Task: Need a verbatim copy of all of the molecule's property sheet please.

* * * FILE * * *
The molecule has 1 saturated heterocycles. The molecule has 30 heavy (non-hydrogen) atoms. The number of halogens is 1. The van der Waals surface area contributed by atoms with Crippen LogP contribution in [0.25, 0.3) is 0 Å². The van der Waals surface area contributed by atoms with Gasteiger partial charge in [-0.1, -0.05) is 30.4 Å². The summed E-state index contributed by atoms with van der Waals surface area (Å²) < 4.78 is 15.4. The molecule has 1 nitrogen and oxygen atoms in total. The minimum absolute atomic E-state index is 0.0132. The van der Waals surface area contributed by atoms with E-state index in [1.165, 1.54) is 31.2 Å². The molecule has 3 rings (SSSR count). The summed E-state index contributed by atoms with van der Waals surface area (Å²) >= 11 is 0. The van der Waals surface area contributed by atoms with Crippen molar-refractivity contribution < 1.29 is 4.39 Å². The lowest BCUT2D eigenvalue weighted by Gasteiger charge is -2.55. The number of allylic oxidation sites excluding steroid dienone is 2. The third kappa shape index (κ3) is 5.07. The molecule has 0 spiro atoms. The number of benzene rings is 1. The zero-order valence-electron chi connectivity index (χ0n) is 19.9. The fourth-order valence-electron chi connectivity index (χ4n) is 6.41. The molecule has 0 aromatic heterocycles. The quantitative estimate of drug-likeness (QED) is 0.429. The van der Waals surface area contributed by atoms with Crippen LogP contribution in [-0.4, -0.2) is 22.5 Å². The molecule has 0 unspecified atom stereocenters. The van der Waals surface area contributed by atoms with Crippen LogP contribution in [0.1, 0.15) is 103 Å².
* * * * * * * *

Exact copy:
The molecule has 1 saturated heterocycles. The molecule has 30 heavy (non-hydrogen) atoms. The number of halogens is 1. The van der Waals surface area contributed by atoms with Crippen LogP contribution in [0.25, 0.3) is 0 Å². The van der Waals surface area contributed by atoms with Gasteiger partial charge in [-0.1, -0.05) is 30.4 Å². The summed E-state index contributed by atoms with van der Waals surface area (Å²) < 4.78 is 15.4. The molecule has 1 nitrogen and oxygen atoms in total. The minimum absolute atomic E-state index is 0.0132. The van der Waals surface area contributed by atoms with E-state index in [1.165, 1.54) is 31.2 Å². The molecule has 3 rings (SSSR count). The summed E-state index contributed by atoms with van der Waals surface area (Å²) >= 11 is 0. The van der Waals surface area contributed by atoms with Crippen molar-refractivity contribution < 1.29 is 4.39 Å². The lowest BCUT2D eigenvalue weighted by Gasteiger charge is -2.55. The number of allylic oxidation sites excluding steroid dienone is 2. The third kappa shape index (κ3) is 5.07. The molecule has 0 spiro atoms. The number of benzene rings is 1. The zero-order valence-electron chi connectivity index (χ0n) is 19.9. The fourth-order valence-electron chi connectivity index (χ4n) is 6.41. The molecule has 0 aromatic heterocycles. The quantitative estimate of drug-likeness (QED) is 0.429. The van der Waals surface area contributed by atoms with Crippen LogP contribution in [-0.4, -0.2) is 22.5 Å². The molecule has 0 unspecified atom stereocenters. The van der Waals surface area contributed by atoms with Crippen LogP contribution in [0.1, 0.15) is 103 Å².